The league campaign is where Sa asserted himself as the undisputed keeper for Olympiakos while also being head and shoulders above the other goalkeepers in Greece. He was part of a team that finished the regular season undefeated and only lost one game during the playoffs, bringing the league title back to Piraeus. Sa kept 22 clean sheets in 33 league matches which means over that period he denied his team conceding in over two-thirds of the games that he played in the league which, despite the quality of the Greek Super League, is still very impressive.
2020/21: Slight Form Dip and The Strong Finish
Sa's injury would keep him out of the first game of the season which Ironically was the last game of the previous campaign in the Greek Cup final which his side ran out 1-0 winners over AEK. He was also unavailable for the opening match of Thrylos’ title defence in a 3-0 victory over Asteras Tripolis. Thankfully his return to full fitness was a swift one and by the time the Champions League playoffs against Cypriot side Omonia came around he was able to play both legs in Piraeus and Nicosia. Sa kept two clean sheets as part of a strong Olympiakos defence that saw their way past Omonia and through to the Champions League group stages 2-0 on aggregate.
From that point, Sa was able to easily re-establish himself as the number one keeper at the club, playing every minute of Thrylos’ Champions League campaign. Despite some disappointing performances, he helped our team reach the Europa League once again after some heroic performances against Marseille on matchday one in a 1-0 win and a tight 0-1 defeat in Piraeus to Manchester City. The league campaign also saw Sa play all but three matches throughout the regular season and up until the winter break, the Portuguese shot-stopper was comfortably in his element between the Olympiakos goal posts.
After the restart, however, certain patterns started to emerge as the team conceded unnecessary goals from set pieces, but Sa himself seemed erratic at times when attempting to defend his net. This seemed to affect his confidence somewhat and there were question marks as to whether flashes of what had been seen of him at Porto was starting to creep into his game for Thrylos.
Despite this, Olympiakos continued their undefeated run through the new year until they met a stumbling block in the form of Panathinaikos. Our eternal rivals were able to beat us at our own game 2-1 at Leoforos and more question marks were placed on Sa after conceding a goal he perhaps should have saved.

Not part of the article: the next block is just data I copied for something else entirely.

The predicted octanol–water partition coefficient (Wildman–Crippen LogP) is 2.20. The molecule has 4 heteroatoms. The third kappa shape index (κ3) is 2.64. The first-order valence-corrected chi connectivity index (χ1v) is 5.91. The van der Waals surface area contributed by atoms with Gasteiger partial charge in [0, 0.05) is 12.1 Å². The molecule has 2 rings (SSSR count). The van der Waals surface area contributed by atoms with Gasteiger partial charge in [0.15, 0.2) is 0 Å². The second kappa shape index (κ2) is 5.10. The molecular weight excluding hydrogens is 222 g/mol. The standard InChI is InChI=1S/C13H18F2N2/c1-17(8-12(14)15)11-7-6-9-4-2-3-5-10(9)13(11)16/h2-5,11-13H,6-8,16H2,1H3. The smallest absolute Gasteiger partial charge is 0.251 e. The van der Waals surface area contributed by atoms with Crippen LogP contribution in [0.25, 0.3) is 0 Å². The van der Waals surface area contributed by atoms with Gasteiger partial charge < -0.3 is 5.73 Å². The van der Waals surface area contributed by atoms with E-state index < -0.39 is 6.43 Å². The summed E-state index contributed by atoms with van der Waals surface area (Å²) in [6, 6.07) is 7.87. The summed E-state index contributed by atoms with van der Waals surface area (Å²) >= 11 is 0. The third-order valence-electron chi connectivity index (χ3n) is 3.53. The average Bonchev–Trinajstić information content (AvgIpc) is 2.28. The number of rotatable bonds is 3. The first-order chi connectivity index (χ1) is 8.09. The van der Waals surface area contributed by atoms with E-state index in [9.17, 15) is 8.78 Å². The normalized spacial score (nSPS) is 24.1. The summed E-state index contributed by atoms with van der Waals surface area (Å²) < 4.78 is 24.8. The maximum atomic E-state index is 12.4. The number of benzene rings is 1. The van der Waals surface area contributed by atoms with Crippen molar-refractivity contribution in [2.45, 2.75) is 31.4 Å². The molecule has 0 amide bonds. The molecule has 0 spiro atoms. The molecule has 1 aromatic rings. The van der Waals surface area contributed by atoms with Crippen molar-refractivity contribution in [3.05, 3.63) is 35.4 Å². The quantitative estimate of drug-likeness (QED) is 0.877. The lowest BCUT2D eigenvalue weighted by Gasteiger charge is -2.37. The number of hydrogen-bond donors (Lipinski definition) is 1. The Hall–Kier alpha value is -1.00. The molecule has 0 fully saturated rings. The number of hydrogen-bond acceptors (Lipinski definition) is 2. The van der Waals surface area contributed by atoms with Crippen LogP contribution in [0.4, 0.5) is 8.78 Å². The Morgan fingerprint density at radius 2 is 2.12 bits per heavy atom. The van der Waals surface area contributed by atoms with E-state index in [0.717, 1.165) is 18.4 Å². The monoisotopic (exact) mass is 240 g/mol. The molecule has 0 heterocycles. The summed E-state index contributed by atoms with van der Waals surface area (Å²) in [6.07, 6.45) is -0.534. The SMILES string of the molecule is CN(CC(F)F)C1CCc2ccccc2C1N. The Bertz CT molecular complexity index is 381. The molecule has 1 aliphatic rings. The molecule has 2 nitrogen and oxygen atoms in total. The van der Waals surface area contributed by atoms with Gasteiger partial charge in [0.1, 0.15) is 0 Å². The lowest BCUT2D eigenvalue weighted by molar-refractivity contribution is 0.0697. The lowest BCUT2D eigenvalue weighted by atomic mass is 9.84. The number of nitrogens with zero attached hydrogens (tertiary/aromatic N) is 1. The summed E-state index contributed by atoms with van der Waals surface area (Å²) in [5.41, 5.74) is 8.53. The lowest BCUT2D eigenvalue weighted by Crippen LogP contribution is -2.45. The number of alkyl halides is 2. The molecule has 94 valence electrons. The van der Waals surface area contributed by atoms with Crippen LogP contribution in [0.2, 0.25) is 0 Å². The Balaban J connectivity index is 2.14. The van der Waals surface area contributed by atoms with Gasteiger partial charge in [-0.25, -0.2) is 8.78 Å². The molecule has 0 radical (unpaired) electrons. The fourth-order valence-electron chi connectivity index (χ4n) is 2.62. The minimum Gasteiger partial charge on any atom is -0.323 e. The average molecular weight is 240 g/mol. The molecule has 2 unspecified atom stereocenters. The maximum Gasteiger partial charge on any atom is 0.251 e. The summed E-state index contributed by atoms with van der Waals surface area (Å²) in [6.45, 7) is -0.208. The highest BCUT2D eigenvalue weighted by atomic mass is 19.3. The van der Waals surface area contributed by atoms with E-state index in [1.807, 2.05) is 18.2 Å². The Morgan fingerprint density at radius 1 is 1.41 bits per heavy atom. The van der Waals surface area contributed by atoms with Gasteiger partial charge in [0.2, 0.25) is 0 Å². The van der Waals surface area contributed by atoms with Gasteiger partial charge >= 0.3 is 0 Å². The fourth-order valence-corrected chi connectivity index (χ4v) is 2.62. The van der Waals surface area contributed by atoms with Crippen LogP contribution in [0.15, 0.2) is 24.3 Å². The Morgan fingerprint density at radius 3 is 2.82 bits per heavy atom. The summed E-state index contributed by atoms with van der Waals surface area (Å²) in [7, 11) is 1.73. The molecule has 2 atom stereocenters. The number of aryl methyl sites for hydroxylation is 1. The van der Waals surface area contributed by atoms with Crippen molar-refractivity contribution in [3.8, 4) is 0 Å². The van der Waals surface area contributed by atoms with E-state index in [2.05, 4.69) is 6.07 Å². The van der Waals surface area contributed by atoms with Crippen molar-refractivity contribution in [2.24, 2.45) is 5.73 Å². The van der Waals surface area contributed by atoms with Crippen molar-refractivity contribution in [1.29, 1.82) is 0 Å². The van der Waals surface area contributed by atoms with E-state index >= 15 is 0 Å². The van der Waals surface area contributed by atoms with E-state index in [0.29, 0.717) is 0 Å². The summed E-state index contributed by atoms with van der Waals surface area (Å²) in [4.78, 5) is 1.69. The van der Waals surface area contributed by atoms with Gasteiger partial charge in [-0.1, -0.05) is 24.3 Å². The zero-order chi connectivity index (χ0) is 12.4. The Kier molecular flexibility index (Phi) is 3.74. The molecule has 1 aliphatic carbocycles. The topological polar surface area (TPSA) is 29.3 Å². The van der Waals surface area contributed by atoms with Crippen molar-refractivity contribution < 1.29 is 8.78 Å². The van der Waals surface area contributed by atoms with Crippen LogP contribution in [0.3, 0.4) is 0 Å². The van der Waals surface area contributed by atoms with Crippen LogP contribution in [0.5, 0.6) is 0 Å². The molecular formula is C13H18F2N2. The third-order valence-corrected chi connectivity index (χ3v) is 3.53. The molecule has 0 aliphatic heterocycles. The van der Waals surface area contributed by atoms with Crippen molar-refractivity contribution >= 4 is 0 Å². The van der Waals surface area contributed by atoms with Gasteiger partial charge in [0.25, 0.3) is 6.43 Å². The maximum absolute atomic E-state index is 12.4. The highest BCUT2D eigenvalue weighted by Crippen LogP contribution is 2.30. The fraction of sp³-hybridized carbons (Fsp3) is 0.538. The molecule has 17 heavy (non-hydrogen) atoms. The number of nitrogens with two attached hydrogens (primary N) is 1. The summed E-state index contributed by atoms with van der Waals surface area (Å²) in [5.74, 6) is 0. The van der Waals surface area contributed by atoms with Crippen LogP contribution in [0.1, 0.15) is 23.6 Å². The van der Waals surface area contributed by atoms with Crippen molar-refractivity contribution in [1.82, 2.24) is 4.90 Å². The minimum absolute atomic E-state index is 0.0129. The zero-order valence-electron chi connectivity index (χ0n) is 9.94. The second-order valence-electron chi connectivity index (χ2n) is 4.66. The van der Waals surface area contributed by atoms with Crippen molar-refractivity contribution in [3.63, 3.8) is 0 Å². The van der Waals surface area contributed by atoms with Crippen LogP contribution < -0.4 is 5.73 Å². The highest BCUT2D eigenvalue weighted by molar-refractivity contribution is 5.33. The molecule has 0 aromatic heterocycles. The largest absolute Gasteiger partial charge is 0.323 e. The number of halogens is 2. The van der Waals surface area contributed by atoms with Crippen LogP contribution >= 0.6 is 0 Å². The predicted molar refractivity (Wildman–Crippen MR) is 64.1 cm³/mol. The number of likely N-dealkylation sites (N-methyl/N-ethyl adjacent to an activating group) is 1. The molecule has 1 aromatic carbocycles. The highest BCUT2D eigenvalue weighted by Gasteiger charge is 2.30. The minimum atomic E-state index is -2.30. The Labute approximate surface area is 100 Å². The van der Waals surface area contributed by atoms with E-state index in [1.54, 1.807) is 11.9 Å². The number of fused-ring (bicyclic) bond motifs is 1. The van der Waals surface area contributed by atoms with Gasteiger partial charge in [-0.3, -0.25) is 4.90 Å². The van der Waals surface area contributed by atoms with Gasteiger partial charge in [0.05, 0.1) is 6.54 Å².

Four days later in the Europa League, those same questions were asked after PSV took advantage of our weak defending from set pieces when Zahavi was able to equalise twice against Thrylos after we went ahead twice at home. Eventually, we were able to rally and win the first leg of the Round of 32 ties 4-2 with a much more solid performance defensively in the second half.
After squeezing past the Dutch side 5-4 on aggregate, Thrylos were once again drawn against Premier League side Arsenal. Sa’s performance during the first leg in Piraeus left much to be desired after conceding thrice to give the Gunners a 1-3 victory in which he possibly should have saved two of those chances. It later transpired that Sa and his family had been hounded on social media post the game, which was unacceptable behaviour from those involved. Upon travelling to London and the Emirates for the away tie, it was do or die for Sa and Olympiakos.
With overturning the deficit seeming almost unobtainable, a performance to make fans of the Erythrolefki proud in bowing out of Europe for another season was desperately needed, and thankfully the team delivered. Sa really stepped up in the match and kept a clean sheet through some fantastic saves as Olympiakos ran out 0-1 winners on the night in the new look 3-4-3 formation.
Despite it not being enough to reach the quarterfinals it was truly a proud moment to see the team we support till the bitter end exit in such a fashion. From that point on Jose Sa’s performances improved, and thankfully the Portuguese keeper seemed to have regained his confidence as he helped Thrylos retain the title in a revenge match against Panathinaikos in a 3-1 victory. Unfortunately, we were not able to win a second domestic double this season but despite this, it was overall another staggering season from Sa.
After playing in all competitions for nearly 4 thousand minutes the shot stopper kept 19 clean sheets in 44 appearances. If we look at Jose’s overall stats from joining us in the summer of 2018 he competed in 124 matches, just over 11 thousand minutes in all competitions. In that time, Sa kept 62 clean sheets which averages out to a clean sheet every other game when he has played for Olympiakos. Staggering. It is no wonder he is such a highly sought after goalkeeper.
His ability to make point blank saves, assure his defence, a crack hand at saving penalties, and his distribution are all the qualities that make him a next level keeper. When he does eventually move to Wolves, he will be sorely missed in Piraeus by all Olympiakos fans, myself included, and we will all wish him well for the rest of his career as he goes to show the Premier League what he is made of.